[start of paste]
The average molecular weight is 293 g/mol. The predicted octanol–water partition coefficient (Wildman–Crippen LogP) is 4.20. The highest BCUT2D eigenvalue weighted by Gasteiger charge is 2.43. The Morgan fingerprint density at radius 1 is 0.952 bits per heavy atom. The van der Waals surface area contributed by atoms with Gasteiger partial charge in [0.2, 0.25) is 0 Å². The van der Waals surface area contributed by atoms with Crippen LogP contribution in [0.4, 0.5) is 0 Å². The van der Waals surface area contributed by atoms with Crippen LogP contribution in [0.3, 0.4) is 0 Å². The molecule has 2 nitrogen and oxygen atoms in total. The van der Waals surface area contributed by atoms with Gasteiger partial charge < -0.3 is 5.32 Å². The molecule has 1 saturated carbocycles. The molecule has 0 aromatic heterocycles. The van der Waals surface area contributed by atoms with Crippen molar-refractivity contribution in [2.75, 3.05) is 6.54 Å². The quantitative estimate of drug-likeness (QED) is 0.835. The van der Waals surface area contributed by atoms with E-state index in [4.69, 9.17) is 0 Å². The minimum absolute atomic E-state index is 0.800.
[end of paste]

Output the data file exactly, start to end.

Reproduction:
The average molecular weight is 293 g/mol. The predicted octanol–water partition coefficient (Wildman–Crippen LogP) is 4.20. The highest BCUT2D eigenvalue weighted by Gasteiger charge is 2.43. The Morgan fingerprint density at radius 1 is 0.952 bits per heavy atom. The van der Waals surface area contributed by atoms with Gasteiger partial charge in [0.2, 0.25) is 0 Å². The van der Waals surface area contributed by atoms with Crippen LogP contribution in [0.4, 0.5) is 0 Å². The van der Waals surface area contributed by atoms with Crippen LogP contribution in [0.3, 0.4) is 0 Å². The molecule has 2 nitrogen and oxygen atoms in total. The van der Waals surface area contributed by atoms with Gasteiger partial charge < -0.3 is 5.32 Å². The molecule has 1 saturated carbocycles. The molecule has 0 aromatic heterocycles. The van der Waals surface area contributed by atoms with Crippen molar-refractivity contribution in [2.75, 3.05) is 6.54 Å². The quantitative estimate of drug-likeness (QED) is 0.835. The van der Waals surface area contributed by atoms with E-state index in [4.69, 9.17) is 0 Å². The minimum absolute atomic E-state index is 0.800.